Building Community and reducing organic waste via Community Compost Hubs throughout LA County
L.A. Compost will create a countywide composting program, connecting the community with the soil that feeds them via workshops and use/access to neighborhood community compost hubs.
Please describe your project proposal.
LA Compost is working to create an entirely local solution to food waste through composting. Our community supported compost hubs will keep organics within the same community in which they were consumed, and provide finished compost for local growers. By expanding our current countywide compost hub network, we will continue to divert thousands of pounds of organics from reaching landfills monthly, while also providing residents with the tools and education needed to compost on their own.
Which of the LIVE metrics will your proposal impact?
Access to healthy food
In what areas of Los Angeles will you be directly working?
San Gabriel Valley
San Fernando Valley
County of Los Angeles
Describe in greater detail how your proposal will make LA the best place to LIVE?
LA Compost will help make LA be the best place to LIVE by reconnecting communities across LA County with their food, their soil, and their neighbors.
Communities across the country are proving that local food systems not only work, but also are the way of the future. Areas such as New York, Austin, and Washington D.C have proven that local composting within larger cities can succeed, and have gained the support from their local city departments. Los Angeles is slowly moving in the right direction by appreciating the local food movement, but due to its expansive size, LA still has a long way to go.
Los Angeles County is the most populated county in the country with over 10 million people eating daily. This ongoing purchase and consumption of food for over 10 million people leads to large amounts of food going uneaten, and if not donated to a local food recovery agency, ends up in landfills. Due to our unique situation in Los Angeles, the solutions for these problems need to be as creative and beautiful as the cities that make up our county.
LA Compost is creating a countywide composting program neighborhood by neighborhood. The hubs we place throughout the county keep organics within the same zip code where the food was originally grown or consumed, and they create a space for educational workshops and workdays to take place. They are a tool for educating the public about composting for soil health, a testimony to the practicality of composting, and a distribution center from which we send compost made on-site into the local community.
By keeping organics in the same zip code where the food was grown or consumed, communities become less reliant on trucks hauling their “waste” away. The material that trucks often haul away still has value, and can help with many issues that communities across the county are facing. Creating compost locally improves the way our soils store water, sequester carbon from the air, and produce healthy food. The act of composting locally increases a community’s ability to become self sufficient, as residents now have the means to grow a portion of their own food and manage their excess organics from the kitchen and their landscapes.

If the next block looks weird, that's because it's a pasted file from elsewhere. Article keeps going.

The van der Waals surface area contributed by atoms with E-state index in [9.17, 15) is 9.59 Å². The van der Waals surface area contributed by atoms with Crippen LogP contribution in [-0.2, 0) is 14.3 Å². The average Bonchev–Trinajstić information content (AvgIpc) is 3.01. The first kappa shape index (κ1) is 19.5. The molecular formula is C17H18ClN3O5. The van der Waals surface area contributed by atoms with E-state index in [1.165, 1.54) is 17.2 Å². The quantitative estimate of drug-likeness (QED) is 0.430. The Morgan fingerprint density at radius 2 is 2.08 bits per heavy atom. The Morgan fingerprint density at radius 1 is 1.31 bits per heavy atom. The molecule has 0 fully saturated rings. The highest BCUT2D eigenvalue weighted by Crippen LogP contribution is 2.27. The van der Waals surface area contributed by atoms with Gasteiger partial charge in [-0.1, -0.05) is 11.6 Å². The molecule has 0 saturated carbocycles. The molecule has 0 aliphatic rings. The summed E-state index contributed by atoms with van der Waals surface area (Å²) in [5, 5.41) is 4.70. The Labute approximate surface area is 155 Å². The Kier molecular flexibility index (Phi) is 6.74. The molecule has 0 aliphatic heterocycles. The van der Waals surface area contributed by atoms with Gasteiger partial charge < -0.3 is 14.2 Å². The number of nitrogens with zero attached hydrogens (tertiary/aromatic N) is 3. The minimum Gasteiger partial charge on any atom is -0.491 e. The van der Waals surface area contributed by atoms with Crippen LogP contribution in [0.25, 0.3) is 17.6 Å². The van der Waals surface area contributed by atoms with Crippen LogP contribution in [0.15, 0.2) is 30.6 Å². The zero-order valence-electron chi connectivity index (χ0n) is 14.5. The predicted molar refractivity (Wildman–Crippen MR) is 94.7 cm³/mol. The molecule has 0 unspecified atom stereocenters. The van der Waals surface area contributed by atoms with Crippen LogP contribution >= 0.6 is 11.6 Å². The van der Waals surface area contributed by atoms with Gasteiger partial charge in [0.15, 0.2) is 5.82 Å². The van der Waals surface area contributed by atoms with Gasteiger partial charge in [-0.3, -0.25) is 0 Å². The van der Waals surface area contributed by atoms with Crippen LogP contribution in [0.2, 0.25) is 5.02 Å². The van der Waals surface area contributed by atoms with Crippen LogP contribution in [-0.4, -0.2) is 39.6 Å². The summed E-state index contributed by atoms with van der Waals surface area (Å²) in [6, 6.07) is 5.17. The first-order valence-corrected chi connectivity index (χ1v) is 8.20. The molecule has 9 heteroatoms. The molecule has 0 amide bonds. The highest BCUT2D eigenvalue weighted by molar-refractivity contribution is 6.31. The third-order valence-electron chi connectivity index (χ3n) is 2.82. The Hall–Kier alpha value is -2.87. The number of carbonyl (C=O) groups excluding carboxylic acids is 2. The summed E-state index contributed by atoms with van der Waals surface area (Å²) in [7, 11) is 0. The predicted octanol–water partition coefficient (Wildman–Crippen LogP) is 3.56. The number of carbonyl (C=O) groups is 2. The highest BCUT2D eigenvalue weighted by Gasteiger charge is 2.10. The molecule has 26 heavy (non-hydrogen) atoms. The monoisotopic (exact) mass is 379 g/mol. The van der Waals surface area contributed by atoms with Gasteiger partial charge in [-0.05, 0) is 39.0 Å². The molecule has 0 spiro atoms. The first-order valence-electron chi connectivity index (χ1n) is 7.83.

Beyond composting locally our hubs serve as an educational platform for residents to coexist well and learn alongside their neighbors. Our monthly workshops and workdays encourage residents to slow down, get outside, and interact with both their neighbor and the soil. When neighbors come together and are working towards a common goal, there is an undeniable sense of community.
We believe that taking responsibility for the environment you live in can be empowering and healing, and that Los Angeles needs just this. Composting is a beautiful, regenerative process that is collaborative, self-giving, and exemplifies the type of city we want to embody.
Please explain how you will define and measure success for your project.
The success of L.A. Compost will be measured by pounds of organics diverted from landfills, community involvement, attendance at workshops, finished compost/seedlings given back to the local community, and community feedback.
Organics diverted from landfill: Scales, journals, and visual trackers have been placed at all our hubs and residents will continue to weigh and track the organics they deposit in our compost systems.
Community involvement and attendance at workshop: Our current diversion logs show how many people are visiting our hubs and using the compost bins weekly. By taking attendance at our monthly workshops, we will be able to measure the overall interest from the local community surrounding each hub.
Distribute finished compost and seedlings to local community: The compost created at each hub will be weighed, recorded, and distributed to local growers. By providing this compost to local growers, individuals will have the starting block to grow their own healthy food. Along with distributing finished compost, seedling starters are made using old newspaper and finished compost. We will continue to keep track of how many seedlings are made and given away each month using the same method as our diversion tracking system.
Community Feedback: Community message boards will be used at specific hubs to address specific needs. Quarterly surveys will be emailed to all those engaged with the compost hubs and surveys will be given out at all workshops and workdays.
How can the LA2050 community and other stakeholders help your proposal succeed?